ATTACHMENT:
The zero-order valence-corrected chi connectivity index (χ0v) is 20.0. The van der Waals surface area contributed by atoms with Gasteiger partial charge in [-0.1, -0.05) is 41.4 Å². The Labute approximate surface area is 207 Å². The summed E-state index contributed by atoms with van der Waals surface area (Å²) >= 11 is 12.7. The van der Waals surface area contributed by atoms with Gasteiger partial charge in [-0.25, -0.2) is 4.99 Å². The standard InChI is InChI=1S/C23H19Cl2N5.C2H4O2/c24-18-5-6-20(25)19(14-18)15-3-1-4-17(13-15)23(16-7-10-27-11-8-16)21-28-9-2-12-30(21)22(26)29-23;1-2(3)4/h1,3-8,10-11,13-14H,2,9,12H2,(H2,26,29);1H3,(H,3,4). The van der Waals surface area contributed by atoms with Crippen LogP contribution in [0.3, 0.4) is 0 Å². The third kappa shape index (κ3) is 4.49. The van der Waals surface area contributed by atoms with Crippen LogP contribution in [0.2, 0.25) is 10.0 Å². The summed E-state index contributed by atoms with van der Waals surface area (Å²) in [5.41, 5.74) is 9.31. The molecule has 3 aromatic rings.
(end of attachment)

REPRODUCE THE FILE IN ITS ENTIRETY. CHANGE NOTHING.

The zero-order valence-corrected chi connectivity index (χ0v) is 20.0. The van der Waals surface area contributed by atoms with Gasteiger partial charge in [-0.1, -0.05) is 41.4 Å². The Labute approximate surface area is 207 Å². The summed E-state index contributed by atoms with van der Waals surface area (Å²) >= 11 is 12.7. The van der Waals surface area contributed by atoms with Gasteiger partial charge in [-0.25, -0.2) is 4.99 Å². The standard InChI is InChI=1S/C23H19Cl2N5.C2H4O2/c24-18-5-6-20(25)19(14-18)15-3-1-4-17(13-15)23(16-7-10-27-11-8-16)21-28-9-2-12-30(21)22(26)29-23;1-2(3)4/h1,3-8,10-11,13-14H,2,9,12H2,(H2,26,29);1H3,(H,3,4). The van der Waals surface area contributed by atoms with Crippen LogP contribution in [0.3, 0.4) is 0 Å². The third kappa shape index (κ3) is 4.49. The van der Waals surface area contributed by atoms with Crippen LogP contribution in [0.2, 0.25) is 10.0 Å². The summed E-state index contributed by atoms with van der Waals surface area (Å²) in [5.41, 5.74) is 9.31. The molecule has 3 aromatic rings.